DMZ #72 – Brian Wood takes a leaf out of Y: The Last Man's book and leaps forward in time for the final instalment of his Vertigo opus, showing us what New York City is like in 15 years time, rebuilt and shiny, but with the spectre of war just behind everything. It's a bitter-sweet ending in a lot of ways, because Matty spends the rest of his life in prison with lots of regrets, but what he did ensures that the DMZ had a future. I'm not sure if the anonymous woman wandering around the city reading Matty's book is supposed to be someone we know or the daughter of someone we know, but I suspect she's meant to be an everyman (or everywoman) and representative of the reader. This issue was a great encapsulation of the events of the previous 71 issues, and some of the memorials and moments really stood out for me, the Day 204 memorial will live in my memory, and it's a fictional tragedy! It feels strange to me that DMZ is ending, it was the first Vertigo series I ever picked up in single issues and has been a constant in my comic book life for 6 years now. I'm sad to see it go, but it told the story it wanted to, and I'll want to revisit it again and again. Thanks Brian and Riccardo and everyone else, you rocked it.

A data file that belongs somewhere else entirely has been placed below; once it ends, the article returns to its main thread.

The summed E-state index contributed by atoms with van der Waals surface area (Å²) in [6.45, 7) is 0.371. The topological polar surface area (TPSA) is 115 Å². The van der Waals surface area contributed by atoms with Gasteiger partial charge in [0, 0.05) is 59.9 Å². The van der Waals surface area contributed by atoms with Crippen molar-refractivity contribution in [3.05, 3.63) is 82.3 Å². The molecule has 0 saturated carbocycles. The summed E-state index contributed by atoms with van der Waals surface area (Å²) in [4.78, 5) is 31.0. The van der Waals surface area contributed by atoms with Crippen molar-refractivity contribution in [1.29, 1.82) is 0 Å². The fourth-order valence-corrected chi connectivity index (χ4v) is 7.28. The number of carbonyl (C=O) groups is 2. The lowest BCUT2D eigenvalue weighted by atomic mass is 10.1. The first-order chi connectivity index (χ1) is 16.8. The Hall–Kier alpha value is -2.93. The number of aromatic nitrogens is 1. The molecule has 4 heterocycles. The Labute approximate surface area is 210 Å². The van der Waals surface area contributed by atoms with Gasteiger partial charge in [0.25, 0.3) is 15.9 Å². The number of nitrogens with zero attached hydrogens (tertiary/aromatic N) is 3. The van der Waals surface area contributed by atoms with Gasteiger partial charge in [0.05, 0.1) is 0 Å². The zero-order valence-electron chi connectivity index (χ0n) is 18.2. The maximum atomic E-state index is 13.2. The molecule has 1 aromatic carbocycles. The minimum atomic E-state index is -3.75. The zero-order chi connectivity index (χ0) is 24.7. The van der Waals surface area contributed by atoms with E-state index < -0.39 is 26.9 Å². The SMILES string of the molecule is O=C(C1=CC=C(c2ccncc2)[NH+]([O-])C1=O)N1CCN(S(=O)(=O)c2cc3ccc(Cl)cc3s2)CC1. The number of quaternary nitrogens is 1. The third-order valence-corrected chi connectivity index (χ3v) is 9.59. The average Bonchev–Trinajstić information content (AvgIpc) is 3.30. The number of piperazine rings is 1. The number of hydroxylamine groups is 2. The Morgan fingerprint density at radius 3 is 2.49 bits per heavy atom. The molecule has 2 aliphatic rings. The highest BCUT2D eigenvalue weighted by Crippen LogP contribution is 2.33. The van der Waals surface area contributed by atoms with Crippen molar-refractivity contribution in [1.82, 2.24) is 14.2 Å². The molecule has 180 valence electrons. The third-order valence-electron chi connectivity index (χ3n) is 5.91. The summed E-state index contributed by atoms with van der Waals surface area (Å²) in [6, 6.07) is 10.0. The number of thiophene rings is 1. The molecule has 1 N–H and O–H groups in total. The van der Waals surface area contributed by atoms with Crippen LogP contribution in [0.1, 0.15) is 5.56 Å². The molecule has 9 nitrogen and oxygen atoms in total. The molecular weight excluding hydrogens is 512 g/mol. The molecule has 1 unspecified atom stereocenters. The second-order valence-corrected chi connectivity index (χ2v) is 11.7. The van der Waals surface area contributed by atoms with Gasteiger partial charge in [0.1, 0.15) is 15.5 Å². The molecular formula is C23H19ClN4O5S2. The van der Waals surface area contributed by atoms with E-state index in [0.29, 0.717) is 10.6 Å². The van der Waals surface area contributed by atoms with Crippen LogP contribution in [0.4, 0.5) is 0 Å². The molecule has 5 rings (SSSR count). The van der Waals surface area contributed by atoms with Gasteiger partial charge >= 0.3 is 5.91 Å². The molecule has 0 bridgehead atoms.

Spaceman #3(of 9) – Just when I thought I was used to the future-slang, Azzarello chucks a load more at me! Gah! But the language barrier aside, this is shaping up to be a fantastic story, you've got the media satire going on in the present, with Orson having to protect the little girl, and then there's the developing mystery in the past (Note, both the past and the present in this book are of course in our future, don't get confused) which was made even more interesting in this issue by the revelation that there was gold on Mars and that Orson's fellow Spaceman, Carter is a scary looking bounty hunter who is out to retrieve Tara for the criminal who wanted her kidnapped. Very interesting indeed, can't wait to see what happens when Orson and Carter come face to face. Topped off with fantastic Risso art, and Spaceman is becoming a real treat, don't be put off by the slang, it's just window-dressing to a fantastic plot.